Sunday, November 28, 2010

Thanksgiving Post

I recall when I went vegetarian someone asked me "you aren't even going to eat turkey for thanksgiving?!?!" Of all the things I would miss, turkey certainly wasn't one of them! And now, many years later, I don't like tofurkey either. However, I did miss the tom turkey tofu from Vegan Vittles this year, because I forgot my nutritional yeast and we were cooking in a non-vegan's kitchen. So I'm making it tonight, yay! I might bake it (its much better fried), but I'm feeling lazy.

I did make - from the Joy of Vegan Baking - the pumpkin pie recipe which is perfection. However, the crust didn't turn out so well for me. I used the spectrum spread as my fat, and even chunked and froze it according to the recipe, however once I got it out of the freezer I could hardly work with it. I didn't use my food processor (though the recipe calls for that), because I just was too worried about overmixing. The crust was non-workable, I had to add a lot of extra water to get it to roll out. Then it was too hard - it was crisp but not soft and flaky yet crispy. So not the worst crust I've ever had, I have had much much worse, but not ideal either. I think I will try the 50% marg. 50% spectrum spread option next time...I feel like I did that 2 thanksgivings ago and had great results. Since J. is a pecan pie fan, I made a pecan pie topping from Vegan Cookies Take over your Cookie Jar (used for the pecan bars), and after baking the pumpkin pie for about 20 mins placed the topping on, and baked another 28 minutes. Sadly we had to wait for it to set, because we really wanted to dig in immediately. I think next year I will go with apple pie because apple pie a la mode is really heavenly.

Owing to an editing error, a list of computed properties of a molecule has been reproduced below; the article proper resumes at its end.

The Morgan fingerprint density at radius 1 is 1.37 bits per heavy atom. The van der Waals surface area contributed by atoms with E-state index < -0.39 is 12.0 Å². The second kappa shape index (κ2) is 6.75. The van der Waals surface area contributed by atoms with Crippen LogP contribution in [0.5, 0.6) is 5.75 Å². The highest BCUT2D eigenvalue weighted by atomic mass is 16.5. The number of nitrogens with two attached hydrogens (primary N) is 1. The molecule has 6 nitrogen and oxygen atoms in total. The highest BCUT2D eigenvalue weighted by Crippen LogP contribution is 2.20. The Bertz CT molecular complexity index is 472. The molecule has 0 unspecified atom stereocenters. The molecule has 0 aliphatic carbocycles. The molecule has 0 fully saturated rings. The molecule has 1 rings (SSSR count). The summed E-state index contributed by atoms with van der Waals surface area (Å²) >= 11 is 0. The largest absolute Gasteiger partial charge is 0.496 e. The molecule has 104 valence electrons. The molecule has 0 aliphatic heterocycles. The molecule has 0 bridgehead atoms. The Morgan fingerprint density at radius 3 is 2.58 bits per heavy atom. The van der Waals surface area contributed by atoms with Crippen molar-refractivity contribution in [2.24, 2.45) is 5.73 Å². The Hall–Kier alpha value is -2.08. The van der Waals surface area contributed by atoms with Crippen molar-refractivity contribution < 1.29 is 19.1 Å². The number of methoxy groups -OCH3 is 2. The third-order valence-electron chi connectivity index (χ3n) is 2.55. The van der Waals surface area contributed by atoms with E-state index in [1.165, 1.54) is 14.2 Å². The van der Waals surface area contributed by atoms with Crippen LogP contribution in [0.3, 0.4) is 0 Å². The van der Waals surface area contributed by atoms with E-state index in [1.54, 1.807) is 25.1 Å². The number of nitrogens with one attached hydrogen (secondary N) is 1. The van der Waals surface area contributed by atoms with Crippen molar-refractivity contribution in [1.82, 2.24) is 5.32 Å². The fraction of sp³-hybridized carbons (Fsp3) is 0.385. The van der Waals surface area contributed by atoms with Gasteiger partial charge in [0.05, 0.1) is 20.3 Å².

Thanksgiving Spread

You can kinda see the edge of a large white bowl with a salad consisting of: thinly sliced sunchokes, salad turnips, some fresh cranberry vinagrette, and lettuce. I highly reccomend salad turnips, they are awesome (even though turnips just sound gross, don't they?), but sunchokes aren't worth the 35 minutes it takes to peel those little bastards. They are like 25 individual pieces of ginger, and we've all been there peeling a fat load of ginger, and cursing.

I also made some dressing (I think that its called dressing when outside the turkey, stuffing when inside) with leeks, celery, bread, poultry seasoning, oil, vegetable broth, salt and pepper. It turned out okay, but I prefer the way my Mom makes it. We would have used onions but we had some leeks we wanted to get rid of. That was an issue and also I forgot to use margarine and instead used canola oil to fry up the leeks and celery. Other dishes included two type of greens from the farmers mkt, mashed sweet potatoes and mashed white potatoes.

J. made a badass butternut squash coconut curry soup. Yes, I'm finally posting an ACTUAL recipe on a food blog. Sorry its so rare but I can't bring myself to post cookbook authors recipes on the internet when they should be earning $$ for their hard work. This recipe was provided by J's coworker.


1 butternut squash
1 T vegetable oil
1 medium sweet onion
1 T fresh ginger grated
1/2 tsp cinnamon
4 tsp Thai red curry paste
4 cups veggie stock
2 ripe pears, peeled and chopped
1/2 to 1 apple, peeled and chopped
1 t salt
2 tsp brown sugar
14 oz can low fat or regular coconut milk

Cut squash in half, scoop out seeds and place cut side down on oil baking
sheet. Bake at 375 F until tender, about 50 minutes. Once cool enough to
handle, scoop out flesh and set aside. Heat large soup pot to medium, add oil, sauté onion until tender. Add ginger and curry paste; sauté 1 min, stirring constantly. Add squash, stock, pears, apple, salt, cinnamon, and sugar, bring to a boil and simmer for 15 minutes. In blender or food processor, puree in batches. Return to soup pot, bring to a simmer, and stir in coconut milk. Cook until thoroughly heated. Garnish with freshly chopped cilantro.

I think to save time you could easily sub pears canned in pear juice or water so save yourself having to peel the pears. We felt next time we'd use low fat coconut milk, the recipe was awesome but we'd like to try it lower fat. I have to warn you against purchasing a generic/store brand of coconut milk though. Just don't do it. I have learned from experience that a high quality brand of coconut milk is just one of those things worth paying a little bit more for, especially when you are talking about lower fat coconut milk.